15. The semiconductor acceleration sensor according to claim 10, wherein the predetermined voltages applied between the electrostatic attraction electrodes are adjustable for adjusting the sensitivity of the sensor.
16. The semiconductor acceleration sensor according to claim 10 wherein gaps between the substrates at the first and second inertial weights, the first and second cantilevers, the first and second electrostatic attraction fixed electrodes and the first and second electrostatic attraction moving electrodes, are provided by a photo-etching process.
17. The semiconductor acceleration sensor according to claim 10 wherein the fixed electrodes, the moving electrodes and the electrostatic attraction electrodes are provided by doping with impurities or by evaporating a conductive metal such as gold or aluminum.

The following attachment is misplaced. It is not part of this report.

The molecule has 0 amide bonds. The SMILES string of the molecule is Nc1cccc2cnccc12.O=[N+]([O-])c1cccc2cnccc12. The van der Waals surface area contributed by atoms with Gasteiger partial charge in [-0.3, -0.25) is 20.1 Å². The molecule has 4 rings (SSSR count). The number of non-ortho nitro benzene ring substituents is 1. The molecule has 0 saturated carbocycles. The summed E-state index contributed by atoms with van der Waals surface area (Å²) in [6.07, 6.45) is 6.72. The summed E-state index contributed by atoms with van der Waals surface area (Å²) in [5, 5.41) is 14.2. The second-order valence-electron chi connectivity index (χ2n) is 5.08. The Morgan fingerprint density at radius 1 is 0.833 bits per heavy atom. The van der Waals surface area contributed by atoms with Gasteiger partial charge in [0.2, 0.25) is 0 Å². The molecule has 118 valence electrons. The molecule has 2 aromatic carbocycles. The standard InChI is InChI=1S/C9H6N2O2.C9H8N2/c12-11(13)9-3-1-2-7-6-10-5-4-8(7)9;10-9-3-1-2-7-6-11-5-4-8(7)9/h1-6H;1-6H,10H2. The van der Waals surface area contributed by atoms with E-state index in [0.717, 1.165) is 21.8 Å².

18. The semiconductor acceleration sensor according to claim 10, further comprising at least one semiconductor element connected to either of the first and second moving electrodes and the first and second fixed electrodes and is formed in the substrate with the moving electrode or the fixed electrode.
19. The semiconductor acceleration sensor according to claim 18 wherein the at least one semiconductor element is a Zener diode for damping surge current.
20. The semiconductor acceleration sensor according to claim 18 wherein the at least one semiconductor element is a load drive transistor.
Description
BACKGROUND OF THE INVENTION

1. Field of the Invention

The present invention relates to an acceleration sensor and in particular to an acceleration sensor having a switching mechanism using a semiconductor microworking technology.

2. Related Art